Second, we must strive to be missionaries to our own family. I am sure that many of us have heard the phrase “the family that prays together, stays together.” Fathers, as well as mothers, must lead other family members in daily Bible reading, devotional activities, meditation, and prayer. Beyond this, parents must demonstrate to their spouses and to their children, as well as other extended family members, what it means to be a faithful Christian. Many years ago, when I was a boy, this seemed to be a regular practice. Each night before bed the family would gather in the Living Room to pray and share. It was a time for the fellowship of faith. In this way the family could grow in God, their faith, and in relationship with each other. Today, of course, in our pronounced visual culture, other forms of gathered and consistent family prayer can be used. Raising Christians, which means missionaries, begins at home.

Third, as uncomfortable as we might feel, we are called to be missionaries to our “neighbor.” This calling will include anyone who is in our immediate sphere of influence such as the people who live next door, the postal worker, people at the grocery store, colleagues, friends– and, yes, at times, enemies. Having sought to evangelize our self and our family, we now begin to move beyond our “comfort zone.” We now move into unfamiliar territory. This can be hard, and will be scary. A simply rule of thumb, however, can serve as sound guidance to anyone: Learn how to make friends. “Friendship Evangelism” can be quite impacting, and can be as simple as baking something for your neighbor, offering to help them shovel their sidewalks after a storm, or being a bit friendlier. Although all personalities are not the same, some being more outgoing and others being more reclusive, everyone can take the initiative to make and take opportunities to share Christ’s good gospel with others.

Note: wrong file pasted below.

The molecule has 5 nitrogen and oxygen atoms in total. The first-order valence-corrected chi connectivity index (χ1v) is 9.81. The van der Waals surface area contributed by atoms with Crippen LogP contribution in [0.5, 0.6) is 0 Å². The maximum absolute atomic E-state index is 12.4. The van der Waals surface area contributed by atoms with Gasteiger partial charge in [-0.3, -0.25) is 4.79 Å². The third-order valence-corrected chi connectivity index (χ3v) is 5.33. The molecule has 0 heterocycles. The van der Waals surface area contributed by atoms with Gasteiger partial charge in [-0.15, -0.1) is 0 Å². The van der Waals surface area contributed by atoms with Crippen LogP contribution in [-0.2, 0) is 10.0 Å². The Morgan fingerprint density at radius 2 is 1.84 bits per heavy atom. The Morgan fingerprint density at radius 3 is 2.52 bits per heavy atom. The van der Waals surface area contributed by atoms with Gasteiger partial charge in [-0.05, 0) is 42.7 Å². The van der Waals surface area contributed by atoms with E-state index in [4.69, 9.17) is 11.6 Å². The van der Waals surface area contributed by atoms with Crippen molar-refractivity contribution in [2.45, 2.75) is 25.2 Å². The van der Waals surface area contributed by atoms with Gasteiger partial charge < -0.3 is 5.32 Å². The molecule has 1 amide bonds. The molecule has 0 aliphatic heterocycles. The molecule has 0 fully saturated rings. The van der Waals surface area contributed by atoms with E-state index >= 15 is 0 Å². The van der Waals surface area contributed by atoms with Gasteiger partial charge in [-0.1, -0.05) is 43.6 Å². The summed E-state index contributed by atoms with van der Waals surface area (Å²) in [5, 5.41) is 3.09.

Finally, apart from these three actions, Christians are called to move beyond local considerations into global contexts. Sharing Christ is not just about “me and mine,” it includes “they,” “them,” “we,” and “us.” God loved, we are told in St. John 3:16, “the world.” This love prompted sacrificial action. God loved, and, as a result, he gave. He entered into the mission field of our humanity. In a similar way we too must find ways to enter into the larger field of evangelism. We must find ways to “connect” and share. While we may not go to another country, we can consistently pray for those who do. We can give money to the people and the projects needing help. We can write to missionaries and seek to make their ministries more fully known in our parishes. As well, some might even be led to be part of a parish team that spends a few weeks in another culture or country, helping others with their unique and often debilitating needs.

Like the first missionaries to California, we too are called and challenged to plant a mustard seed faith wherever we travel through life. If we do so, by word and by deed, we may find that the small seed of our faithful effort may exceed our wildest expectations. Evangelism is a “Royal Road” upon which every Christian is called to travel. Godspeed!